‘If one had but a single glance to give the world, one should gaze on Istanbul,’ so said French writer, poet and politician Alphonse de Lamartine. Falling under the spell of Turkey is almost a given during a holiday to its captivating lands. After all, there’s so much to fall for – from the pristinely beautiful Turkish Riviera to countless ancient ruins, otherworldly scenery that shows nature in all its glory and cities that hum with life. Here are some things to note before your stay.
Turkey is a country accustomed to outside attention and the tourism industry is a world heavyweight – hotels, flights, resorts, beaches and tourist attractions are well-oiled machines, making a trip to Turkey an easier travel experience than less developed nations. A modern country striding towards the future, the rate of progression within Turkey is rapid and there’s an ever-expanding list of hotels and resorts to cater for all budgets and tastes.
While Turkey is an Islamic nation, religion isn’t quite as omnipresent as in other Muslim countries, especially in larger towns and cities. The habits of restaurants and shops aren’t altered during Ramadan with many continuing to open during the day. Breaking the fast at sunset still embodies a special kind of atmosphere though and it’s also hard to miss the five-a-day call to prayer sounds that fill the streets. ¬¬¬Head to the bustling Sultanahmet Square at the centre of Istanbul a few hours before evening falls during Ramadan and you can enjoy outdoor concerts and families laden with picnics awaiting the time to eat. It’s a free spectacle that offers an interesting window into local life.
Currency in Turkey comes in the form of Turkish Lira. ATMs are widely available in major cities and tourist areas. You can get local currency from banks and exchange bureaus. It’s easy to pay by credit card throughout Turkey, even in smaller towns.
Before paying for anything at a market or street stall, always negotiate, especially for obvious tourist purchases – haggling is a Turkish way of life. Offering a 50% drop on the marked price is a good starting point ¬– keep a top price in mind, and don’t go over. Bartering is all in the approach – done with a friendly smile and jovial manner and you’re sure to be met with good humour from sellers. Fixed price shops and stalls in bazaars and markets, often selling higher-end products, are slowly becoming more common.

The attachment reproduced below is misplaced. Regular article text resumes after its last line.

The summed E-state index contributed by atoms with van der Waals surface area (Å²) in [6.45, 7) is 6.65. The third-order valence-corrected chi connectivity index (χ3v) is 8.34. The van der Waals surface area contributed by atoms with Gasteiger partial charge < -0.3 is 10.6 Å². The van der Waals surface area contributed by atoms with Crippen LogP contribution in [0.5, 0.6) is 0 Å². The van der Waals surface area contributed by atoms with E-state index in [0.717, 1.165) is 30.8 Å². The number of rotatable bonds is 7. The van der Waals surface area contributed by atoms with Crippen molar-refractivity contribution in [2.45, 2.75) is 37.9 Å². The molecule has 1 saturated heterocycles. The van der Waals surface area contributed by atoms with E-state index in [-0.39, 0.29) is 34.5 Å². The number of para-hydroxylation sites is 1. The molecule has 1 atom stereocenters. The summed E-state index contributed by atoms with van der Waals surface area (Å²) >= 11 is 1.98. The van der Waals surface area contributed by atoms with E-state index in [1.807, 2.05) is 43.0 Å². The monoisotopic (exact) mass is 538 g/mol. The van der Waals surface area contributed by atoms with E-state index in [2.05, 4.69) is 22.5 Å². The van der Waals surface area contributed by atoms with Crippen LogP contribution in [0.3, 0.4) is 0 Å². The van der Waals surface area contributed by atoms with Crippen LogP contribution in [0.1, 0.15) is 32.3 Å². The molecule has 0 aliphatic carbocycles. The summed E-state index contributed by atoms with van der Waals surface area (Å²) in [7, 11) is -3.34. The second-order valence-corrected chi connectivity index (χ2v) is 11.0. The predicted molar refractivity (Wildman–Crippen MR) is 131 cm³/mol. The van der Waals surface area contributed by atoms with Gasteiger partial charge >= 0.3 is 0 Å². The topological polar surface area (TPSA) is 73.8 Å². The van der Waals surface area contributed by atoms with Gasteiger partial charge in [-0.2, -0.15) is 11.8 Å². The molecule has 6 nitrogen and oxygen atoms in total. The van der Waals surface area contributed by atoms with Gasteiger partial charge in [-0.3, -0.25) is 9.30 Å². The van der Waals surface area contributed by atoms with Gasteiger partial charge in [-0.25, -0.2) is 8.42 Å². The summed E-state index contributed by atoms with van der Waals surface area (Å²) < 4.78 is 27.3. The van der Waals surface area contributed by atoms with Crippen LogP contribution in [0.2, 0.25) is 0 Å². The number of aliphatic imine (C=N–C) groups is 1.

Tipping is common practice in Turkey and it’s best to tip in Turkish Lira. Around £5 a day for a good tour driver is a decent tip, while restaurants are usually left between 5% to 10% of the bill. Porters, housekeeping staff and taxi drivers will also gratefully receive a tip of £1 or £2 for a job well done.
Explore the markets and bazaars of Turkey during your holiday and you’ll open yourself up to a world of beautiful centuries-old crafts. Double knot rugs, pottery, onyx objects, textiles, leather, copper ¬¬– most fabrics and materials are transformed by the Turks who are known to have golden hands. The bazaars of Istanbul and Izmir contain the finest pieces.
After a day spent bargaining in the markets or being dazzled by ancient monuments, watch the sunset below the mystical fairy chimneys in Cappadocia, sip cocktails in the opulent surroundings of the historical Pera Palace or be scrubbed to within an inch of your life with an indulgent after-dark hammam. A myriad of wonderful Turkish experiences are ready and waiting for your arrival.